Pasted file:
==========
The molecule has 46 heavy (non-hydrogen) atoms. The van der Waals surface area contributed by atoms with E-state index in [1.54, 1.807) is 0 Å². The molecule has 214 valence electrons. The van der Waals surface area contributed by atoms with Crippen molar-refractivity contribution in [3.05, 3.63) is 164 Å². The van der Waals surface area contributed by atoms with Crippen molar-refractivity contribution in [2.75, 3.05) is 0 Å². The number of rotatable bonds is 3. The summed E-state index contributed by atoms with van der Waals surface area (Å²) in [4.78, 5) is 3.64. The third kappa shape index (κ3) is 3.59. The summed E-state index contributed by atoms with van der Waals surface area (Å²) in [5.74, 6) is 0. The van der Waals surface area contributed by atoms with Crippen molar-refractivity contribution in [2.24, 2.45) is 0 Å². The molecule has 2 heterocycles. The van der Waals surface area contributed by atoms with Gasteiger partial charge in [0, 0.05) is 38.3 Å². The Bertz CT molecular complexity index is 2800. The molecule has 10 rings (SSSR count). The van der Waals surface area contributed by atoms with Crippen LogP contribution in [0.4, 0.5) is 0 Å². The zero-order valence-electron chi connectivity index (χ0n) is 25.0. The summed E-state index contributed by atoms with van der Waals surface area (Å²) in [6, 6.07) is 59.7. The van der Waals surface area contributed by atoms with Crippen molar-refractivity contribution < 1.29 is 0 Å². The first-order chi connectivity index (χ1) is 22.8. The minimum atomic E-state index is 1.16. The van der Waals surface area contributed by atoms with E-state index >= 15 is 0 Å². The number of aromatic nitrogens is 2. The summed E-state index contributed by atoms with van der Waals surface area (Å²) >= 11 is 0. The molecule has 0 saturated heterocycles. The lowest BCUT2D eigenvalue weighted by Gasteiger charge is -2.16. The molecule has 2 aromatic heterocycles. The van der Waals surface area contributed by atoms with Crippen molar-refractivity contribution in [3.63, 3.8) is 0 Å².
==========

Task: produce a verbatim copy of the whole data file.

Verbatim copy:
The molecule has 46 heavy (non-hydrogen) atoms. The van der Waals surface area contributed by atoms with E-state index in [1.54, 1.807) is 0 Å². The molecule has 214 valence electrons. The van der Waals surface area contributed by atoms with Crippen molar-refractivity contribution in [3.05, 3.63) is 164 Å². The van der Waals surface area contributed by atoms with Crippen molar-refractivity contribution in [2.75, 3.05) is 0 Å². The number of rotatable bonds is 3. The summed E-state index contributed by atoms with van der Waals surface area (Å²) in [4.78, 5) is 3.64. The third kappa shape index (κ3) is 3.59. The summed E-state index contributed by atoms with van der Waals surface area (Å²) in [5.74, 6) is 0. The van der Waals surface area contributed by atoms with Crippen molar-refractivity contribution in [2.24, 2.45) is 0 Å². The molecule has 2 heterocycles. The van der Waals surface area contributed by atoms with Gasteiger partial charge in [0, 0.05) is 38.3 Å². The Bertz CT molecular complexity index is 2800. The molecule has 10 rings (SSSR count). The van der Waals surface area contributed by atoms with Crippen LogP contribution in [0.4, 0.5) is 0 Å². The zero-order valence-electron chi connectivity index (χ0n) is 25.0. The summed E-state index contributed by atoms with van der Waals surface area (Å²) in [6, 6.07) is 59.7. The van der Waals surface area contributed by atoms with Crippen molar-refractivity contribution < 1.29 is 0 Å². The first-order chi connectivity index (χ1) is 22.8. The minimum atomic E-state index is 1.16. The van der Waals surface area contributed by atoms with E-state index >= 15 is 0 Å². The number of aromatic nitrogens is 2. The summed E-state index contributed by atoms with van der Waals surface area (Å²) >= 11 is 0. The molecule has 0 saturated heterocycles. The lowest BCUT2D eigenvalue weighted by Gasteiger charge is -2.16. The molecule has 2 aromatic heterocycles. The van der Waals surface area contributed by atoms with Crippen molar-refractivity contribution in [3.63, 3.8) is 0 Å².